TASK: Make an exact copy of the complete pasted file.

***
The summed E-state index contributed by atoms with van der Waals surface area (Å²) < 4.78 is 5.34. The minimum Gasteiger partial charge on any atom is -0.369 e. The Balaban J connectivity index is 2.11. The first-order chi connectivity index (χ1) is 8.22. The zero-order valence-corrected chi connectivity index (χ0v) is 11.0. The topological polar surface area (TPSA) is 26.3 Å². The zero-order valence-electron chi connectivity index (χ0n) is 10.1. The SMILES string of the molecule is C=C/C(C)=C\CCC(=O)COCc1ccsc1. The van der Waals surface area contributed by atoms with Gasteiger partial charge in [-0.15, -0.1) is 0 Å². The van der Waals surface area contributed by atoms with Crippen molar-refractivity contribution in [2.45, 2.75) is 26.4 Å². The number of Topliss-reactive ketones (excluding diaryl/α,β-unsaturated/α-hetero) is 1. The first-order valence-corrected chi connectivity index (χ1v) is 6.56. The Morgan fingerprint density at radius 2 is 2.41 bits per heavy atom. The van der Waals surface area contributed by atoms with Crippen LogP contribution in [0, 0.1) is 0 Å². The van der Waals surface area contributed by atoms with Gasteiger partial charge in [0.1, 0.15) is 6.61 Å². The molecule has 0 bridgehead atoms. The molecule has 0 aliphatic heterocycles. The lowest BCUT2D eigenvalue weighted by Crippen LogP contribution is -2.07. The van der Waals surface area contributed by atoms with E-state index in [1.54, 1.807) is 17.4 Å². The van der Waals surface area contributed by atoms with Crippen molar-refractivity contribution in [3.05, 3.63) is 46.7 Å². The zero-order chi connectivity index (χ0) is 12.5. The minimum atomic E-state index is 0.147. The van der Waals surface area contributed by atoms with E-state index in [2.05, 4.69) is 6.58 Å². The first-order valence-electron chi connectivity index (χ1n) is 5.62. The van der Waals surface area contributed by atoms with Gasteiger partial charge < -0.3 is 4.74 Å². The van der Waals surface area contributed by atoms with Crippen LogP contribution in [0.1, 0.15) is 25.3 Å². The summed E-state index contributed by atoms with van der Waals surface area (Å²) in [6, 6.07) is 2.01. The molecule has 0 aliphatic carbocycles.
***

The summed E-state index contributed by atoms with van der Waals surface area (Å²) < 4.78 is 5.34. The minimum Gasteiger partial charge on any atom is -0.369 e. The Balaban J connectivity index is 2.11. The first-order chi connectivity index (χ1) is 8.22. The zero-order valence-corrected chi connectivity index (χ0v) is 11.0. The topological polar surface area (TPSA) is 26.3 Å². The zero-order valence-electron chi connectivity index (χ0n) is 10.1. The SMILES string of the molecule is C=C/C(C)=C\CCC(=O)COCc1ccsc1. The van der Waals surface area contributed by atoms with Gasteiger partial charge in [-0.15, -0.1) is 0 Å². The van der Waals surface area contributed by atoms with Crippen molar-refractivity contribution in [2.45, 2.75) is 26.4 Å². The number of Topliss-reactive ketones (excluding diaryl/α,β-unsaturated/α-hetero) is 1. The first-order valence-corrected chi connectivity index (χ1v) is 6.56. The Morgan fingerprint density at radius 2 is 2.41 bits per heavy atom. The van der Waals surface area contributed by atoms with Crippen LogP contribution in [0, 0.1) is 0 Å². The van der Waals surface area contributed by atoms with Gasteiger partial charge in [0.1, 0.15) is 6.61 Å². The molecule has 0 bridgehead atoms. The molecule has 0 aliphatic heterocycles. The lowest BCUT2D eigenvalue weighted by Crippen LogP contribution is -2.07. The van der Waals surface area contributed by atoms with E-state index in [1.54, 1.807) is 17.4 Å². The van der Waals surface area contributed by atoms with Crippen molar-refractivity contribution in [3.05, 3.63) is 46.7 Å². The zero-order chi connectivity index (χ0) is 12.5. The minimum atomic E-state index is 0.147. The van der Waals surface area contributed by atoms with E-state index in [2.05, 4.69) is 6.58 Å². The first-order valence-electron chi connectivity index (χ1n) is 5.62. The van der Waals surface area contributed by atoms with Gasteiger partial charge < -0.3 is 4.74 Å². The van der Waals surface area contributed by atoms with Crippen LogP contribution in [0.1, 0.15) is 25.3 Å². The summed E-state index contributed by atoms with van der Waals surface area (Å²) in [6, 6.07) is 2.01. The molecule has 0 aliphatic carbocycles.